Tuesday, October 14, 2014

The Hedge Knight

I think most folks have caught a whiff of the buzz associated with George R. R. Martin's multi-novel saga A Song of Ice and Fire (more commonly known as the Game of Thrones). The most recent book in the series, A Dance With Dragons, was published back in 2011. In today's short attention span world, it is hard to sustain a buzz over a long period of time. However, Martin has managed to keep us all clamoring for more since the first novel in the series, A Game of Thrones, was published back in 1996. Martin's engaging story arcs of knights, dragons, power struggles, intrigue, cunning, and plotting has provided fans of the epic fantasy genre a standard that all other works are judged by. The next part of the tale, The Winds of Winter, is tentatively scheduled for release in 2015.

However, Martin has managed to appease his rabid Thrones fanbase (and keep them from rioting) by throwing out a few bones along the way in the form of novellas that take place in and around the lands of Westeros. One such offering is the series known as the Tales of Dunk and Egg. Presently there are three entries in this series, although Martin has indicated in interviews that he has plans for several more.

In the first novella, The Hedge Knight, we meet Dunk of Flea Bottom, a common squire of an elderly hedge knight, Ser Arlan of Pennytree. When Arlan dies one night as the two were journeying to a jousting tournament, Dunk buries his lord and decides to continue on to the festivities. Along the way he stops at an inn to get a meal and rest his horses where he meets a young boy named Egg. Egg is a feisty ball of sass who pleads with Dunk to make him his squire. Dunk turns him down but finds upon arriving at the tournament, that Egg has followed him. Reluctantly, Dunk allows Egg to serve him. Shortly thereafter, Dunk who was hoping to enter the tilts to make some money and establish his reputation, gallantly defends the honor of a peasant girl who is being beaten by a knight of some station. In short order Dunk learns that the knight was none other than one of the king's sons. By law, for striking a prince, Dunk must undergo a trial by combat. Ultimately, Dunk proves himself worthy and honorable, and earns his title of Ser Duncan the Tall when he is invited to become a member of the household of Prince Maekar, another of the king's sons. Dunk agrees, but insists that first be allowed to travel with Egg as his squire for several years before returning to Maekar to finish his training.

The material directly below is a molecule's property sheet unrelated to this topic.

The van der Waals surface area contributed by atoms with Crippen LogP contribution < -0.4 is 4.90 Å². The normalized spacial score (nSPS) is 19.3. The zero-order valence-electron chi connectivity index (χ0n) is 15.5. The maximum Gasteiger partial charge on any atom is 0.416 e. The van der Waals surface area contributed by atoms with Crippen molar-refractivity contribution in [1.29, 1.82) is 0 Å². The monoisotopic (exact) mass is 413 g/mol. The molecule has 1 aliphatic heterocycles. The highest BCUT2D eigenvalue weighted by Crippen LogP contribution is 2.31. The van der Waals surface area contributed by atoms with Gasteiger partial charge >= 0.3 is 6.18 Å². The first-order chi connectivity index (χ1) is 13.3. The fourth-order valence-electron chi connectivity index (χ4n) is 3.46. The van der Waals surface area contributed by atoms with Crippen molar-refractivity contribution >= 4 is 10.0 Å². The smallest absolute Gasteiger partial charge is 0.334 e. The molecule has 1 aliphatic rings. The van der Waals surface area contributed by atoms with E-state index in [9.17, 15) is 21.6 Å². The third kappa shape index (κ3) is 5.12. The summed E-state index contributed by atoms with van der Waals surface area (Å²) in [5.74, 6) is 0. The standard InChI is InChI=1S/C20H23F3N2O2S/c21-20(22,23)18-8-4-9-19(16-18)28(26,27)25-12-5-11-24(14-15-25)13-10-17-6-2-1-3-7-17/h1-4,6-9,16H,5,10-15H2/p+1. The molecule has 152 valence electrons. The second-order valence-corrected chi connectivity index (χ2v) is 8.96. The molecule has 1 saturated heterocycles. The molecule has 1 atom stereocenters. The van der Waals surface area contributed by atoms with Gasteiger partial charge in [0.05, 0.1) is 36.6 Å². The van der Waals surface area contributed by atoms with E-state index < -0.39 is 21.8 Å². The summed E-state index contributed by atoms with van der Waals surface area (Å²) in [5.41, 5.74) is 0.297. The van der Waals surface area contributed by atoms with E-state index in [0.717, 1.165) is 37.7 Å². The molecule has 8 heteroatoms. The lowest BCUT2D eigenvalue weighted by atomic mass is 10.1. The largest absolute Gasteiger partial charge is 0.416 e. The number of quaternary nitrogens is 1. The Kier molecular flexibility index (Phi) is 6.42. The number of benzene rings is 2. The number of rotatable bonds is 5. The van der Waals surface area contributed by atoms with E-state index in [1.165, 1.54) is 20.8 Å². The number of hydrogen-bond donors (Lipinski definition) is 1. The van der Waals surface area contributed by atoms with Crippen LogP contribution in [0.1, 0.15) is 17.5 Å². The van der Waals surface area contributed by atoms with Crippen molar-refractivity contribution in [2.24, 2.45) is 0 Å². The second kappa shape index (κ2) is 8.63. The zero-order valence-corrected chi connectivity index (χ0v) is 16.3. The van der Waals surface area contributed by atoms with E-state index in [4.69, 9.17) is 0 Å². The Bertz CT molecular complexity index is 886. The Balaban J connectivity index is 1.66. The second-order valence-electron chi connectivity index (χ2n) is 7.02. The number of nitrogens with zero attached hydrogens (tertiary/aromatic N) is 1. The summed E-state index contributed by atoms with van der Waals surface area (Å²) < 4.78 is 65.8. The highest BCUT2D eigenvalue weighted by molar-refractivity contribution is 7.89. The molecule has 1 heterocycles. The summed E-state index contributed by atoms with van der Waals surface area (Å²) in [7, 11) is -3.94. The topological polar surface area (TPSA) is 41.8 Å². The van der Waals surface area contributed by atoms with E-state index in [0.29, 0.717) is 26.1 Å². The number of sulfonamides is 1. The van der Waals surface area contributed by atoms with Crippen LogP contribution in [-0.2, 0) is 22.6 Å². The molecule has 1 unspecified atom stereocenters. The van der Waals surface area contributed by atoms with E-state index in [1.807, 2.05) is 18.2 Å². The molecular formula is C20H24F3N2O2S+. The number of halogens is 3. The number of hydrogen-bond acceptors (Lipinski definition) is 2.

A fun read that reminded me of why I am a fan of Martin's writing. The next novella in the series in entitled The Sworn Sword.